Sociology Courses

210A-210B. Intermediate Statistical Methods I, II. (4-4)

Lecture, three hours; discussion, two hours. Requisite: course M18. Intermediate statistical methods using computers: probability theory, sampling distributions, hypothesis testing, interval estimation, multiple regression and correlation, experimental design, analysis of variance and covariance, contingency tables, sampling theory. S/U or letter grading.

210C. Intermediate Statistical Methods III. (4)

Lecture, four hours. Requisite: course 210B. Survey of advanced statistical methods used in social research, with focus on problems for which classical linear regression model is inappropriate, including categorical data, structural equations, longitudinal data, incomplete and erroneous data, and complex samples. S/U or letter grading

212A-212B. Quantitative Data Analysis. (4-4)

(Not the same as courses 212A-212B prior to Fall Quarter 1998.) Lecture, three hours. Requisites: courses 210A, 210B. Analysis and interpretation of primarily nonexperimental quantitative data, focusing on sample survey and census data. Extensive practice at utilizing statistical methods encountered in previous courses, culminating in term paper in style of American Sociological Review or similar journal article. Topics include simple tabular analysis, log-linear analysis, ordinary least squares regression, robust regression, binomial and multinomial logistic regression, and scale construction. Logic of analysis and problems of statistical inference, including diagnostic procedures and methods for handling complex sample survey designs. In Progress and letter grading.

213A. Introduction to Demographic Methods. (4)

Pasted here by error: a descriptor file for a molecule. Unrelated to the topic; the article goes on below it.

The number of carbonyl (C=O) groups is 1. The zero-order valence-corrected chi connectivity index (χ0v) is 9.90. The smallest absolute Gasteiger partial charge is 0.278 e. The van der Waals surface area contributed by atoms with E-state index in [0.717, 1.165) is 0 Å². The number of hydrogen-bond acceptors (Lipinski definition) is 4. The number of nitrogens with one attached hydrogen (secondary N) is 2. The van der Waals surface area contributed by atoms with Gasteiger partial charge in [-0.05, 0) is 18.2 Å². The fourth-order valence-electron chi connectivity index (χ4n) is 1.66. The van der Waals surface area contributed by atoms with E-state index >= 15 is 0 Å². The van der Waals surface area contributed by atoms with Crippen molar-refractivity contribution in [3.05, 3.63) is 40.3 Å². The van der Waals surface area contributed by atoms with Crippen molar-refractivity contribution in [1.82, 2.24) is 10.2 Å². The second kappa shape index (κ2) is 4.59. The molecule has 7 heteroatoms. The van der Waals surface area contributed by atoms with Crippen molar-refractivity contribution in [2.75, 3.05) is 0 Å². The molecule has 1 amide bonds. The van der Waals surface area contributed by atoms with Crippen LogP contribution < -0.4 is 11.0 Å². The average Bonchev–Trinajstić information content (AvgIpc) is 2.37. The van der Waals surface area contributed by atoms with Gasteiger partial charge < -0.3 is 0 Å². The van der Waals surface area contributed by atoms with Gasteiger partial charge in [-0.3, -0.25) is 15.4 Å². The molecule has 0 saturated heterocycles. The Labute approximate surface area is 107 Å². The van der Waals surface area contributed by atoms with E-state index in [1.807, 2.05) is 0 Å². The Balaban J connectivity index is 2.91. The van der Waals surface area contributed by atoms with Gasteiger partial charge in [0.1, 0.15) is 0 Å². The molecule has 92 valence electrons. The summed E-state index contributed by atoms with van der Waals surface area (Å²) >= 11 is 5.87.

(Formerly numbered 213A.) (Same as Biostatistics M208 and Community Health Sciences M208.) Lecture, four hours. Preparation: one introductory statistics course. Introduction to methods of demographic analysis. Topics include demographic rates, standardization, decomposition of differences, life tables, survival analysis, cohort analysis, birth interval analysis, models of population growth, stable populations, population projection, and demographic data sources. Letter grading.

213C. Techniques of Demographic and Ecological Analysis. (4)

Requisite: course 210A. Procedures and techniques for collection, evaluation, and analysis of demographic and ecological data; models of population and ecological structure and change; applications to study of social structure and social change.

226A-226B. Introduction to Theory and Major Empirical Research in Social Demography. (4-4)

Lecture, two hours; discussion, one hour. Requisite: course 210A. Survey and critical examination of population theories and related major empirical research. Emphasis on interrelation of cultural, socioeconomic, and demographic factors. Introduction to elementary demographic methods utilizing microcomputers.

239A-239B. Social Stratification, Inequality, and Mobility. (4-4)

Lecture, three hours. Requisites: courses 210A, 210B. Introduction to English language research literature on quantitative social stratification and social mobility.

285A-285B. (Special topics) Intergenerational Relationships. (4-4)

Lecture, three hours. Introduction to multi-disciplinary theoretical perspectives and empirical strategies for the study of parent-child family relationships across the life course and intra- and intergenerational transfers and ties of obligation in adulthood.

295. Working Group in Sociology. (1 to 4)

Discussion, two hours. Variable topics, including sociology of family; gender; ethnography; social networks; race, ethnicity, immigration; and social demography and stratification. Advanced study and analysis of current topics in specialized areas of sociology. Discussion of current research and literature in research specialty of faculty member teaching course. May be repeated for credit. S/U grading.

CCPR Population Seminar

Economics Courses

200. Mathematical Methods in Economics. (4)